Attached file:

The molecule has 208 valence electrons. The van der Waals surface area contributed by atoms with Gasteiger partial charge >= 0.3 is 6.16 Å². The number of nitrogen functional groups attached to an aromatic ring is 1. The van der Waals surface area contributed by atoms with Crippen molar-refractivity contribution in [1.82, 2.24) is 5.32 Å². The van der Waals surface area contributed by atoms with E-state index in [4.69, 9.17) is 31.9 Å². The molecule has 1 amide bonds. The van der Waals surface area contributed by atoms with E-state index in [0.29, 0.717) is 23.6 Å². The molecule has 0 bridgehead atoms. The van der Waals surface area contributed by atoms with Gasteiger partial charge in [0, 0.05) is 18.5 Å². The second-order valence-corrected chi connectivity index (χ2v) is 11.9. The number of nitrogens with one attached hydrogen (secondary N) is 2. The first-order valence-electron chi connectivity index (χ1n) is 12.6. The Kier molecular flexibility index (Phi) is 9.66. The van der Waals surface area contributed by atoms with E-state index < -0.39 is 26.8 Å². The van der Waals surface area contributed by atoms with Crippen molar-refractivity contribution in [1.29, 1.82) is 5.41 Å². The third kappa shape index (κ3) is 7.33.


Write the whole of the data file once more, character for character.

The molecule has 208 valence electrons. The van der Waals surface area contributed by atoms with Gasteiger partial charge >= 0.3 is 6.16 Å². The number of nitrogen functional groups attached to an aromatic ring is 1. The van der Waals surface area contributed by atoms with Crippen molar-refractivity contribution in [1.82, 2.24) is 5.32 Å². The van der Waals surface area contributed by atoms with E-state index in [4.69, 9.17) is 31.9 Å². The molecule has 1 amide bonds. The van der Waals surface area contributed by atoms with E-state index in [0.29, 0.717) is 23.6 Å². The molecule has 0 bridgehead atoms. The van der Waals surface area contributed by atoms with Gasteiger partial charge in [0, 0.05) is 18.5 Å². The second-order valence-corrected chi connectivity index (χ2v) is 11.9. The number of nitrogens with one attached hydrogen (secondary N) is 2. The first-order valence-electron chi connectivity index (χ1n) is 12.6. The Kier molecular flexibility index (Phi) is 9.66. The van der Waals surface area contributed by atoms with E-state index < -0.39 is 26.8 Å². The van der Waals surface area contributed by atoms with Crippen molar-refractivity contribution in [1.29, 1.82) is 5.41 Å². The third kappa shape index (κ3) is 7.33.